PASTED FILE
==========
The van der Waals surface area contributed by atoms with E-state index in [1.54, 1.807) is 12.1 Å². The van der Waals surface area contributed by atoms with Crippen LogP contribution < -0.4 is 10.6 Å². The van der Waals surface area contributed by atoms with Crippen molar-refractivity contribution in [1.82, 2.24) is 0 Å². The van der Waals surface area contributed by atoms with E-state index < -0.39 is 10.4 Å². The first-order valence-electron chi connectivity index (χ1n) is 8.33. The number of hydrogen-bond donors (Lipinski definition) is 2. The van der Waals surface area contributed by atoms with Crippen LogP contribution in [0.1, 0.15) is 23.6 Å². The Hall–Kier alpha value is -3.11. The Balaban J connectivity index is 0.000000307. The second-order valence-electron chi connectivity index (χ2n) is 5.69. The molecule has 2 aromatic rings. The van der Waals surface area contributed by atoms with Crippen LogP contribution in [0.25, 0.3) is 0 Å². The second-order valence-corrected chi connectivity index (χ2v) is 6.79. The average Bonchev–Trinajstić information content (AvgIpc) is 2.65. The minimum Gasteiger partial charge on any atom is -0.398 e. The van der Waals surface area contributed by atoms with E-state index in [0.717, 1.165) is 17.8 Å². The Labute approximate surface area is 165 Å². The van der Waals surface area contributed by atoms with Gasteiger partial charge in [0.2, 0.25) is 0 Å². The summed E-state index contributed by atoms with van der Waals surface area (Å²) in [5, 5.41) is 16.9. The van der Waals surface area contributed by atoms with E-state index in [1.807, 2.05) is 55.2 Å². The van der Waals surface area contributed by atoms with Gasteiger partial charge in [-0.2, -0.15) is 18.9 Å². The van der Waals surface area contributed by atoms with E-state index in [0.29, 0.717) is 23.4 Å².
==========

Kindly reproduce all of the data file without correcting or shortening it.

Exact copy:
The van der Waals surface area contributed by atoms with E-state index in [1.54, 1.807) is 12.1 Å². The van der Waals surface area contributed by atoms with Crippen LogP contribution < -0.4 is 10.6 Å². The van der Waals surface area contributed by atoms with Crippen molar-refractivity contribution in [1.82, 2.24) is 0 Å². The van der Waals surface area contributed by atoms with E-state index < -0.39 is 10.4 Å². The first-order valence-electron chi connectivity index (χ1n) is 8.33. The number of hydrogen-bond donors (Lipinski definition) is 2. The van der Waals surface area contributed by atoms with Crippen LogP contribution in [0.1, 0.15) is 23.6 Å². The Hall–Kier alpha value is -3.11. The Balaban J connectivity index is 0.000000307. The second-order valence-electron chi connectivity index (χ2n) is 5.69. The molecule has 2 aromatic rings. The van der Waals surface area contributed by atoms with Crippen LogP contribution in [0.25, 0.3) is 0 Å². The second-order valence-corrected chi connectivity index (χ2v) is 6.79. The average Bonchev–Trinajstić information content (AvgIpc) is 2.65. The minimum Gasteiger partial charge on any atom is -0.398 e. The van der Waals surface area contributed by atoms with E-state index in [0.717, 1.165) is 17.8 Å². The Labute approximate surface area is 165 Å². The van der Waals surface area contributed by atoms with Gasteiger partial charge in [0.2, 0.25) is 0 Å². The summed E-state index contributed by atoms with van der Waals surface area (Å²) in [5, 5.41) is 16.9. The van der Waals surface area contributed by atoms with E-state index in [1.807, 2.05) is 55.2 Å². The van der Waals surface area contributed by atoms with Gasteiger partial charge in [-0.2, -0.15) is 18.9 Å². The van der Waals surface area contributed by atoms with E-state index in [0.29, 0.717) is 23.4 Å².